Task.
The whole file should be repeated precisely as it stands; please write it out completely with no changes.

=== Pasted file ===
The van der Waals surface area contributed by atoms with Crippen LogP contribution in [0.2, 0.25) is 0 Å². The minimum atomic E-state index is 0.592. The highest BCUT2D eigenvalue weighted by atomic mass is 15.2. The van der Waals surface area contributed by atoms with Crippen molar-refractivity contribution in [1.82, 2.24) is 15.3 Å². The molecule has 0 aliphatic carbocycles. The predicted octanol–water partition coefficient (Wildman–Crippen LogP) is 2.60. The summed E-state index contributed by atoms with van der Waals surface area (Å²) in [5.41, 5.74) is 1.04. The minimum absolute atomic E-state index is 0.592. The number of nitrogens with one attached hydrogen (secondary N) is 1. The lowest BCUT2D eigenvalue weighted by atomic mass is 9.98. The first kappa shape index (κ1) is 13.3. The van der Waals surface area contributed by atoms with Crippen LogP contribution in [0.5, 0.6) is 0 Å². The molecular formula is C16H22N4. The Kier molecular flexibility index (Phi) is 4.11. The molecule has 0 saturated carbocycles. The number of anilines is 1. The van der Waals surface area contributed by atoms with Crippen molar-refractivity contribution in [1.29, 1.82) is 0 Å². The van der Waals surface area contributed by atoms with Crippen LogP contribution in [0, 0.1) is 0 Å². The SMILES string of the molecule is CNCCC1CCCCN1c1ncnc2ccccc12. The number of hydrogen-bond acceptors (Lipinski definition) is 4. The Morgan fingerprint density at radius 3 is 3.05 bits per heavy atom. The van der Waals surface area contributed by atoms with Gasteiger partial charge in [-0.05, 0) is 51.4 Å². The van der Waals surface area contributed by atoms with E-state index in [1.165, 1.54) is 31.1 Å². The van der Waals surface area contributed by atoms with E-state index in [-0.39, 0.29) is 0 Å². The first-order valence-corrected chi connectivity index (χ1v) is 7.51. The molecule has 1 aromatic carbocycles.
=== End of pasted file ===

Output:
The van der Waals surface area contributed by atoms with Crippen LogP contribution in [0.2, 0.25) is 0 Å². The minimum atomic E-state index is 0.592. The highest BCUT2D eigenvalue weighted by atomic mass is 15.2. The van der Waals surface area contributed by atoms with Crippen molar-refractivity contribution in [1.82, 2.24) is 15.3 Å². The molecule has 0 aliphatic carbocycles. The predicted octanol–water partition coefficient (Wildman–Crippen LogP) is 2.60. The summed E-state index contributed by atoms with van der Waals surface area (Å²) in [5.41, 5.74) is 1.04. The minimum absolute atomic E-state index is 0.592. The number of nitrogens with one attached hydrogen (secondary N) is 1. The lowest BCUT2D eigenvalue weighted by atomic mass is 9.98. The first kappa shape index (κ1) is 13.3. The van der Waals surface area contributed by atoms with Crippen LogP contribution in [0.5, 0.6) is 0 Å². The molecular formula is C16H22N4. The Kier molecular flexibility index (Phi) is 4.11. The molecule has 0 saturated carbocycles. The number of anilines is 1. The van der Waals surface area contributed by atoms with Crippen molar-refractivity contribution in [1.29, 1.82) is 0 Å². The van der Waals surface area contributed by atoms with Crippen LogP contribution in [0, 0.1) is 0 Å². The SMILES string of the molecule is CNCCC1CCCCN1c1ncnc2ccccc12. The number of hydrogen-bond acceptors (Lipinski definition) is 4. The Morgan fingerprint density at radius 3 is 3.05 bits per heavy atom. The van der Waals surface area contributed by atoms with Gasteiger partial charge in [-0.05, 0) is 51.4 Å². The van der Waals surface area contributed by atoms with E-state index in [1.165, 1.54) is 31.1 Å². The van der Waals surface area contributed by atoms with E-state index in [-0.39, 0.29) is 0 Å². The first-order valence-corrected chi connectivity index (χ1v) is 7.51. The molecule has 1 aromatic carbocycles.